Nurse shortage means hospital has to search Spain for new staff
A SHORTAGE of nurses means it s now cheaper – and more beneficial – for Hinchingbrooke Hospital to send SIX people to recruit in Spain than to pin their hopes of finding UK-based staff. The Hinchingbrooke team recruited 26 nurses, spending less than it wo
A SHORTAGE of nurses means it's now cheaper - and more beneficial - for Hinchingbrooke Hospital to send SIX people to recruit in Spain than to pin their hopes of finding UK-based staff.
The Hinchingbrooke team recruited 26 nurses, spending less than it would cost to launch a recruitment drive in the UK with little prospect of success, it emerged this week.
The hospital sent a team of senior nurses and human resources staff to Madrid to look for qualified nurses who have difficulty getting work in Spain.
The trip cost £30,000 - of which 80 per cent is made of fees to agencies - and netted 26 English-speaking nurses, with a further seven on a reserve list. They are due to start work in chilly Huntingdon in January.
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"Hinchingbrooke has advertised extensively in recent months, including advertisements in local press and national professional publications and recruited several new nurses through these channels," a spokesman said.
"However, the number of applications has dwindled and we now need to look elsewhere to fill our vacancies.
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"We decided to go to Spain to recruit, in common with neighbouring NHS trusts, which have already successfully recruited nurses there. Spain has a surfeit of nurses who have difficulty getting permanent jobs so are keen to work in England.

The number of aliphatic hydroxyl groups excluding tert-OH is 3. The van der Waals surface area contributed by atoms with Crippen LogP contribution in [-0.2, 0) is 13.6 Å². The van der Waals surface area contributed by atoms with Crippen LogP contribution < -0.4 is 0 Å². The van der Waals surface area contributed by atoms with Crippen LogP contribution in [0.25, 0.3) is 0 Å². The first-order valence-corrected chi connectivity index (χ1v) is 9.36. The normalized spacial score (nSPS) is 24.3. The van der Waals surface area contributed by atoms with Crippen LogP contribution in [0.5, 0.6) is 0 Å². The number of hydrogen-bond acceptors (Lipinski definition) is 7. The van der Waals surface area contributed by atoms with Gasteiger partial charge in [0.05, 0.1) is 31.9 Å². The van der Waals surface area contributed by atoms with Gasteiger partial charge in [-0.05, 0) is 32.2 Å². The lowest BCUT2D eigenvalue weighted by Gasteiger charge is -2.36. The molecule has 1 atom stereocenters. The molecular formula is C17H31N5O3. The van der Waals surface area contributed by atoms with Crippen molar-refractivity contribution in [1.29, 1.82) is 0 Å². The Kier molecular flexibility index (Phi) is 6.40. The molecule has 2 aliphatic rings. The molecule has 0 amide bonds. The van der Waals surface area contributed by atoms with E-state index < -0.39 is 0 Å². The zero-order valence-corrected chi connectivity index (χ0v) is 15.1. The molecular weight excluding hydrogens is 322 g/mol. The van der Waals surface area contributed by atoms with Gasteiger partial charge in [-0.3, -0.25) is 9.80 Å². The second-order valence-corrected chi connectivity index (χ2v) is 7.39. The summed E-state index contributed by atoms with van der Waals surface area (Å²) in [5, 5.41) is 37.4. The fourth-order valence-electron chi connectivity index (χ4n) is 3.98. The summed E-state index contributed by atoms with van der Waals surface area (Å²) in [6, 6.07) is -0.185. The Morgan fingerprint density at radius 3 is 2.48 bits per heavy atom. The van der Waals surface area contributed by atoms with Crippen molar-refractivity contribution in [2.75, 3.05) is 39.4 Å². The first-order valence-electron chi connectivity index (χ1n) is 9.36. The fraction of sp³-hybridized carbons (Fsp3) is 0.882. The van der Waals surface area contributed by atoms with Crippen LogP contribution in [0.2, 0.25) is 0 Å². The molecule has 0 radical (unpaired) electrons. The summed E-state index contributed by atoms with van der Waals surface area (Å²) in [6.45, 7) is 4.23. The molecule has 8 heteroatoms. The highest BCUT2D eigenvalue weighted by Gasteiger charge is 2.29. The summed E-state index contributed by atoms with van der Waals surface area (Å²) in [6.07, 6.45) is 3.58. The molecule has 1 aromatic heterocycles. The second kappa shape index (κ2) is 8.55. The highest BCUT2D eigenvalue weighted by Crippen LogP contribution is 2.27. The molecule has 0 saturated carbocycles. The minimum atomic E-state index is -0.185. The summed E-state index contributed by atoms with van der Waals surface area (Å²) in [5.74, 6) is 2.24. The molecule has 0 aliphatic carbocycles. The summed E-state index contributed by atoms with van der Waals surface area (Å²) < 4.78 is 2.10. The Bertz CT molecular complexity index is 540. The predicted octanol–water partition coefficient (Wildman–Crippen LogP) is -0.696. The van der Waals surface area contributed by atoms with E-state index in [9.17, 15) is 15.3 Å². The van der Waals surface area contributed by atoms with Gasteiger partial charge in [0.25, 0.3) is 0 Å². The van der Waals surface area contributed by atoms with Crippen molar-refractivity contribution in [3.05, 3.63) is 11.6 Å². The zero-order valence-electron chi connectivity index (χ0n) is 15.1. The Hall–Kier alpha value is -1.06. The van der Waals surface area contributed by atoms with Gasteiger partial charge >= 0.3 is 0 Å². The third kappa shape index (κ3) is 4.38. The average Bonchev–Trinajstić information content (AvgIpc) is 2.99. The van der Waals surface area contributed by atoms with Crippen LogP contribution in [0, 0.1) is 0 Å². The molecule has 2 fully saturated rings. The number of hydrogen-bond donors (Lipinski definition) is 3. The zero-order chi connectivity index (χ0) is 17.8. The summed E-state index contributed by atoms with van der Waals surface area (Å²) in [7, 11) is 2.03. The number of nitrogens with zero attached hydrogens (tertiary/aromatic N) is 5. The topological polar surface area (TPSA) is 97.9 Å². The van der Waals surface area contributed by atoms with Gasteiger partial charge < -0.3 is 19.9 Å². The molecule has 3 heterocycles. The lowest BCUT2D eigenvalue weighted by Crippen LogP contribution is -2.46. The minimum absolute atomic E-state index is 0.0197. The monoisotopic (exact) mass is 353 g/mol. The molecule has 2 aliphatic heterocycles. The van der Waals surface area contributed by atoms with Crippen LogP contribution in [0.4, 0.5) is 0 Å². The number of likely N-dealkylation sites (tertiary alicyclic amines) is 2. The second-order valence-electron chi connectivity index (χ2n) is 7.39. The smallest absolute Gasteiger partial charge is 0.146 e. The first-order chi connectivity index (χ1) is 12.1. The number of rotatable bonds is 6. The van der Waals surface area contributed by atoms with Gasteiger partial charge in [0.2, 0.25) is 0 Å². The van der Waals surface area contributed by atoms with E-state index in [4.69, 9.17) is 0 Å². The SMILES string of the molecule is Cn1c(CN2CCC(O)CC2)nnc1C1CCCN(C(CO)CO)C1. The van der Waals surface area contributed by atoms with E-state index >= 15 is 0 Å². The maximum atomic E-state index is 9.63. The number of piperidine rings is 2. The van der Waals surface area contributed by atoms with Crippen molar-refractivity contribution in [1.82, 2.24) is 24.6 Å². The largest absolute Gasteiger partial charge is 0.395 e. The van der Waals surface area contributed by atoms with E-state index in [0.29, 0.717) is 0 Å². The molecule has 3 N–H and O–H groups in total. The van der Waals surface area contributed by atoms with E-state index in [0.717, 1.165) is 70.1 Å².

"To advertise extensively locally again would have cost the trust approximately £37,000 and would have no guarantee of success. The interview process in Madrid cost considerably less and has been an overwhelming success," she added.
"Spanish nurses are very highly skilled, but what has impressed the recruitment team was the enthusiasm all those interviewed had for nursing. We have taken great care to ensure that everyone we have offered positions to is qualified and has a good standard of English, by making the candidates undertake a series of rigorous tests and interviews during the selection process."
The Royal College of Nursing said there had been a significant drop in the number of pre-registration nursing and midwifery students over the past couple of years and a 27 per cent fall in the number of people applying for nursing and midwifery diploma courses in England. More than a quarter of people starting degree or diploma courses dropped out, a spokesman added.
More than one in three NHS community nurses was over 50, and one in five nurses in primary care - where there is growing demand - was over 55.
The Nursing and Midwifery Council said the Spanish recruits would have to register before being allowed to practise in the UK.
"It surprises me that there's a shortage of nurses, because there's a surplus in some parts of the country," a spokesman said. "But there is a shortage of midwives across the UK.